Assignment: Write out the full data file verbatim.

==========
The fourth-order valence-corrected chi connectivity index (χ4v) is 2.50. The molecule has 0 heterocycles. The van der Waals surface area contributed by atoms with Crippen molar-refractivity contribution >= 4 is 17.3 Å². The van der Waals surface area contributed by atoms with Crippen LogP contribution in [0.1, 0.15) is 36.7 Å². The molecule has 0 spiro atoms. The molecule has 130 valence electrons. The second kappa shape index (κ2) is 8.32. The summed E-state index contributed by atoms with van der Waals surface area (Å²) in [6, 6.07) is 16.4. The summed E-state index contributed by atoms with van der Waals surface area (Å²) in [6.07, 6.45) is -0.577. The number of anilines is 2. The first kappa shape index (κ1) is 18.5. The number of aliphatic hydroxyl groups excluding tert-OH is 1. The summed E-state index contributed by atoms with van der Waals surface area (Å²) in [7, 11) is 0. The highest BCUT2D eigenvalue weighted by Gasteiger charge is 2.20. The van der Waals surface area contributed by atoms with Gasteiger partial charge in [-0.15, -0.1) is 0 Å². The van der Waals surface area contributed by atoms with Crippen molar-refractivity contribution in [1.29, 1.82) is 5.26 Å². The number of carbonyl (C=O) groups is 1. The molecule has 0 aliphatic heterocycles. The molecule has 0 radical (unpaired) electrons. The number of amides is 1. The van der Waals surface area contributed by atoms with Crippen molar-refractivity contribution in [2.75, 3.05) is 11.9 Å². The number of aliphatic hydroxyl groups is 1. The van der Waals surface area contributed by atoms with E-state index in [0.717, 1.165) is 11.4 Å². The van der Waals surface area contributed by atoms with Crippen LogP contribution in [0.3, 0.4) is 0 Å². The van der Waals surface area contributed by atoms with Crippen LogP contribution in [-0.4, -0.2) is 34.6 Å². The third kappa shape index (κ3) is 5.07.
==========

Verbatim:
The fourth-order valence-corrected chi connectivity index (χ4v) is 2.50. The molecule has 0 heterocycles. The van der Waals surface area contributed by atoms with Crippen molar-refractivity contribution >= 4 is 17.3 Å². The van der Waals surface area contributed by atoms with Crippen LogP contribution in [0.1, 0.15) is 36.7 Å². The molecule has 0 spiro atoms. The molecule has 130 valence electrons. The second kappa shape index (κ2) is 8.32. The summed E-state index contributed by atoms with van der Waals surface area (Å²) in [6, 6.07) is 16.4. The summed E-state index contributed by atoms with van der Waals surface area (Å²) in [6.07, 6.45) is -0.577. The number of anilines is 2. The first kappa shape index (κ1) is 18.5. The number of aliphatic hydroxyl groups excluding tert-OH is 1. The summed E-state index contributed by atoms with van der Waals surface area (Å²) in [7, 11) is 0. The highest BCUT2D eigenvalue weighted by Gasteiger charge is 2.20. The van der Waals surface area contributed by atoms with Gasteiger partial charge in [-0.15, -0.1) is 0 Å². The van der Waals surface area contributed by atoms with Crippen molar-refractivity contribution in [1.29, 1.82) is 5.26 Å². The number of carbonyl (C=O) groups is 1. The molecule has 0 aliphatic heterocycles. The molecule has 0 radical (unpaired) electrons. The number of amides is 1. The van der Waals surface area contributed by atoms with Crippen molar-refractivity contribution in [2.75, 3.05) is 11.9 Å². The number of aliphatic hydroxyl groups is 1. The van der Waals surface area contributed by atoms with E-state index in [0.717, 1.165) is 11.4 Å². The van der Waals surface area contributed by atoms with Crippen LogP contribution in [0.3, 0.4) is 0 Å². The van der Waals surface area contributed by atoms with Crippen LogP contribution in [-0.4, -0.2) is 34.6 Å². The third kappa shape index (κ3) is 5.07.